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Denis G. Pelli, Martin T. Barlow, Horace B. Barlow; The cortical demands of two kinds of perceptual task. Journal of Vision 2012;12(9):275. doi: 10.1167/12.9.275.
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Many authors distinguish "first-order" object recognition from "second-order" tasks that are poorly suited to template matching and seem to demand other kinds of perceptual computation. "Second-order" tasks include detecting symmetry, Glass patterns, modulations of white noise, and coarse patterns composed of small balanced elements. Past treatments have suggested various special computations, particular to each task, that observers might make. We take a more general approach. We suppose a complete set of receptive fields (like those of V1 cells) and ask how many receptive fields are required to perform as well as human observers. This is like defining efficiency as the fraction of available information (e.g. dots or area) that would be required by an ideal observer, but applied to receptive fields rather than to components (e.g. dots) of the stimulus. With mild assumptions about the receptive fields, this reveals a dichotomy between "first-order" ordinary identification tasks that require on the order of ten receptive fields and "second-order" tasks that require thousands or millions. The necessary cortical wiring is greatly affected by the hundred-or-more-fold increase in the number of receptive fields used.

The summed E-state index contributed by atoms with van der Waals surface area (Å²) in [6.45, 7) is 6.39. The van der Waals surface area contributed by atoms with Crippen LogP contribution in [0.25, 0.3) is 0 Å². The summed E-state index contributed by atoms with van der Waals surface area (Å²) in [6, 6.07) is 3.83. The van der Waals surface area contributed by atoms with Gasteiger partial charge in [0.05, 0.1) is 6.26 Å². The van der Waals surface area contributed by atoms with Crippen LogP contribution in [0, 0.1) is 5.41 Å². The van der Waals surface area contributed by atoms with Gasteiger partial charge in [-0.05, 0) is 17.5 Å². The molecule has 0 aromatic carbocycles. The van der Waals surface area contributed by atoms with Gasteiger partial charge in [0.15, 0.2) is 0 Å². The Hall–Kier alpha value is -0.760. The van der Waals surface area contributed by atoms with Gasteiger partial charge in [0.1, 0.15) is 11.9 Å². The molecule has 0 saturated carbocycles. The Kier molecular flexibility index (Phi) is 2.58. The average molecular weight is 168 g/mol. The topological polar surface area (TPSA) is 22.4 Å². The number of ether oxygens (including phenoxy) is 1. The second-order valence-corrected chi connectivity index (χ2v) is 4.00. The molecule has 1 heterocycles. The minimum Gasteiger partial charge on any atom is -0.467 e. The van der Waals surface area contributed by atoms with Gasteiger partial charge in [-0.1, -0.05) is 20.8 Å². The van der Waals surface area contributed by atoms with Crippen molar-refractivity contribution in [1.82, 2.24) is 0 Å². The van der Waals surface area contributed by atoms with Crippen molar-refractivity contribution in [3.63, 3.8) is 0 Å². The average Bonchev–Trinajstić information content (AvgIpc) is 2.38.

Meeting abstract presented at VSS 2012
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